Why Developer Stack Ranking Is an Innovation Killer
Every company talks about how important it is to foster innovation among developers, but what they fail to realize is how many practices they employ that actually kill innovation. One of the most damaging of these practices is stack ranking.
Made famous by GE’s Jack Welch, stack ranking is a method by which employees are ranked against each other to identify both the high and low performers. Many companies swear by this process, citing as two of the biggest benefits retention of high performers and the ability to track performance. Despite these claims, stack ranking has numerous unintentional side effects that work against a culture of innovation.
One company that has clearly suffered from a lack of technical innovation is Microsoft. Recently, a former Microsoft developer described the impact of stack ranking on the internal workings of the company. David Auerbach’s work at Microsoft as both a developer and development lead has given him a unique insight into the company’s internal corporate culture. His article on Slate details how leads were responsible for putting developers in different buckets, which would then determine promotions, raises, bonuses—and even the developer’s future in Redmond.
This entire process was supposed to be secret so as not to affect the behaviors of those being ranked. But the system was known throughout the company, and the results were predictable. The developers’ main concerns became positioning themselves for ranking and not driving to develop the best products.
The stack rank was harmful. It served as an incentive not to join high-quality groups, because you’d be that much more likely to fall low in the stack rank. Better to join a weak group where you’d be the star, and then coast…it just encouraged people to backstab their co-workers, since their loss entailed your profit.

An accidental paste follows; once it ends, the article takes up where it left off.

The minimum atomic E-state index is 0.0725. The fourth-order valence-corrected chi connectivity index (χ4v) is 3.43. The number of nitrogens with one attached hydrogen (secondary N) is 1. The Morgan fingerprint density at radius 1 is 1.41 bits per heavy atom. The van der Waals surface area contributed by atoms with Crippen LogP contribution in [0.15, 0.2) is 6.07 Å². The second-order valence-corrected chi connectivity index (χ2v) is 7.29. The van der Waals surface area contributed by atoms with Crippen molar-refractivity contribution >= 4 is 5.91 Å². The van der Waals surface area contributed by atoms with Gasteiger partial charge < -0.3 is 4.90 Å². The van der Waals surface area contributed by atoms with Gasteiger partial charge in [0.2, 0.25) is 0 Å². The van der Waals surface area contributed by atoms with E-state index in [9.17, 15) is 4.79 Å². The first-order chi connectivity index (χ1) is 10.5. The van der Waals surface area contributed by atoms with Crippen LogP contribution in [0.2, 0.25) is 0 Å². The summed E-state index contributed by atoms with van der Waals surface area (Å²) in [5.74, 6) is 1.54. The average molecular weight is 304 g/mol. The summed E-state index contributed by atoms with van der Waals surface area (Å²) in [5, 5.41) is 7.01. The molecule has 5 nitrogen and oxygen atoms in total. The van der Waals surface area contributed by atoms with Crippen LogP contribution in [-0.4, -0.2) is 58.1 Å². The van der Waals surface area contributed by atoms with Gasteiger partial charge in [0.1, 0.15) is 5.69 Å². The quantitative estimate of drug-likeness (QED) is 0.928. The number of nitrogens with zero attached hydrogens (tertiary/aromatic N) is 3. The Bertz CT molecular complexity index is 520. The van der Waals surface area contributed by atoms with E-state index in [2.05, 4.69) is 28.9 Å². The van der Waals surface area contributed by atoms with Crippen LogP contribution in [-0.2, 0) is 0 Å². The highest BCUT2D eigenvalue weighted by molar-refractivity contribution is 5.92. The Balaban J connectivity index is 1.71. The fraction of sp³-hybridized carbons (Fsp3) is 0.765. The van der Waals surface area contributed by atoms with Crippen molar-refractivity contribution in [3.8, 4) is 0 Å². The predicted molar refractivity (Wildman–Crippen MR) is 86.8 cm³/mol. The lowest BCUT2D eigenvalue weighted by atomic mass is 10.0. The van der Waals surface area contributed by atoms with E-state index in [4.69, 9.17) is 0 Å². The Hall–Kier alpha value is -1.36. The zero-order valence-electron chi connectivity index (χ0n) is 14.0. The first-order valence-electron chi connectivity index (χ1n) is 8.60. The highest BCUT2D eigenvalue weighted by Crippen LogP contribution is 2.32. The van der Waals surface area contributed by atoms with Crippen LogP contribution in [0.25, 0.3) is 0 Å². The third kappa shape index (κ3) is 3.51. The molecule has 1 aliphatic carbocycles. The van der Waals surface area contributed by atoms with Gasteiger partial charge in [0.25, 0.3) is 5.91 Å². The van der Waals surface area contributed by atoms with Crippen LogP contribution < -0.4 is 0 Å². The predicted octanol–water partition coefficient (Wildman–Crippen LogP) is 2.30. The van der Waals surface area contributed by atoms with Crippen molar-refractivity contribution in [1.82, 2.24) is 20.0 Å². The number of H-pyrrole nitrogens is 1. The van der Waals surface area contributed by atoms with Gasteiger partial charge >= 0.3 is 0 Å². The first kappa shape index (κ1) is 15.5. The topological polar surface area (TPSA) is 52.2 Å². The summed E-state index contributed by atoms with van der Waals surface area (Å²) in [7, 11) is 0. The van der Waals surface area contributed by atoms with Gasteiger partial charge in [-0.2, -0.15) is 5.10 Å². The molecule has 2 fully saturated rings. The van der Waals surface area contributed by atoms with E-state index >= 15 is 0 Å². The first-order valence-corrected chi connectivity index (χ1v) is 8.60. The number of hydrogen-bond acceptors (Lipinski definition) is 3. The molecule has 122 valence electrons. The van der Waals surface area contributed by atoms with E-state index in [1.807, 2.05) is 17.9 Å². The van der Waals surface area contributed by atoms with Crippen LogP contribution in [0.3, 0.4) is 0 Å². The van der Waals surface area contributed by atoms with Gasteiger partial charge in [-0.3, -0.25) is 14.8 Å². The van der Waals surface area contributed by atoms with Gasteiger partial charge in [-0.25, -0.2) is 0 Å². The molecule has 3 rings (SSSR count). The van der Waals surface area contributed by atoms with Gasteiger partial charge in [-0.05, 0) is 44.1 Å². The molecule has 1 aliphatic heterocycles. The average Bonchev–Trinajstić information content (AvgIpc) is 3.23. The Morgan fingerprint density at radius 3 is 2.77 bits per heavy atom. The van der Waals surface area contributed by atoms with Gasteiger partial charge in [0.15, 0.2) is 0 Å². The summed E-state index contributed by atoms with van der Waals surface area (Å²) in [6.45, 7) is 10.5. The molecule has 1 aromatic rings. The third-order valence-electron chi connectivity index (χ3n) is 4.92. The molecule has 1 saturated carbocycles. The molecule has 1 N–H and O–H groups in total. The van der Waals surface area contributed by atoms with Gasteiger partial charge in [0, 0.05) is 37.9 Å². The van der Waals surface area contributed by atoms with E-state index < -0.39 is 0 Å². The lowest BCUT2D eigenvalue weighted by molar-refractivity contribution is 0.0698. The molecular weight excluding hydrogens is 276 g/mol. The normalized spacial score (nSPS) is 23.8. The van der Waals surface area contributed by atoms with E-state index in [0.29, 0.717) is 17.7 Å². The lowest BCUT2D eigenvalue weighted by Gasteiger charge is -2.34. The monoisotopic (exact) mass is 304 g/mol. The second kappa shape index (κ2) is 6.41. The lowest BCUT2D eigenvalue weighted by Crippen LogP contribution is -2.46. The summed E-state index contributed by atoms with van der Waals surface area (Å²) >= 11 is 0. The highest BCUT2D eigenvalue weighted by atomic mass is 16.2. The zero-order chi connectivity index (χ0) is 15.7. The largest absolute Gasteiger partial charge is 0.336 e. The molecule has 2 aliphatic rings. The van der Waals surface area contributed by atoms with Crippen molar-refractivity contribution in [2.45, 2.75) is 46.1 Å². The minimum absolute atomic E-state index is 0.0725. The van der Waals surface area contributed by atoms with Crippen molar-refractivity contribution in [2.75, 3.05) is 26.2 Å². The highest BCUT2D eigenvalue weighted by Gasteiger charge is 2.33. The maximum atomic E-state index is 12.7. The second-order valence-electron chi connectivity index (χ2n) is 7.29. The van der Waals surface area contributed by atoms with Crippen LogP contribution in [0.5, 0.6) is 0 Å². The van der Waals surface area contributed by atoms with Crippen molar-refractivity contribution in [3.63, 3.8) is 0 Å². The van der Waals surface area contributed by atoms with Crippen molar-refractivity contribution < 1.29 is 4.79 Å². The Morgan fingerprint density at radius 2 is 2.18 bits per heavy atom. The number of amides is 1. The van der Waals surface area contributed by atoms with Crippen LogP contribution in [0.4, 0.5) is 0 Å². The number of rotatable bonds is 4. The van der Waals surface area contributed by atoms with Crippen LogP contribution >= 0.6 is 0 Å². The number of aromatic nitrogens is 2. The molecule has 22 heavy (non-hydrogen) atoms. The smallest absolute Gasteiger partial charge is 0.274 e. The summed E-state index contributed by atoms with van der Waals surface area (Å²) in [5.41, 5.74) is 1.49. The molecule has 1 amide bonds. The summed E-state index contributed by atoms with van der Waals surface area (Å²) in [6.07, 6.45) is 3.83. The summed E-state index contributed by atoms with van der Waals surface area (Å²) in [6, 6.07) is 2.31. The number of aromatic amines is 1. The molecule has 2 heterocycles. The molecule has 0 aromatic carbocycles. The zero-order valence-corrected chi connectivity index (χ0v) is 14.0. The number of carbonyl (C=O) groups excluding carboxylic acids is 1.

If this mentality weren't bad enough, the secrecy surrounding the process “destroyed trust between individual contributors and management, because the stack rank required that all lower-level managers systematically lie to their reports.”
Innovation requires complete trust throughout an organization. How can someone risk failure if it leads to a poor ranking with respect to fellow developers? Stack ranking, especially the way it is practiced at Microsoft, can be fatal to an organization.
Vanity Fair contributing editor Kurt Eichenwald recently discussed with Bloomberg News’ Betty Liu how Microsoft’s management style has affected its ability to compete:
If stack ranking is not the answer, what is? Unfortunately, there is no easy answer, but as a manager of developers, I recommend spending quality time around their teams when possible. This does not mean you have to micromanage, but be aware of how people interact, know which developers are considered your “go to people,” and understand as early as possible who is struggling.
Make sure people’s interests and skill sets align with the work they are doing because developers do their best work when they are engaged. Finally, take your time hiring the right people. A little extra time looking can make all the difference. These are the kinds of managerial practices that remove the fear of failure and create a culture of innovation.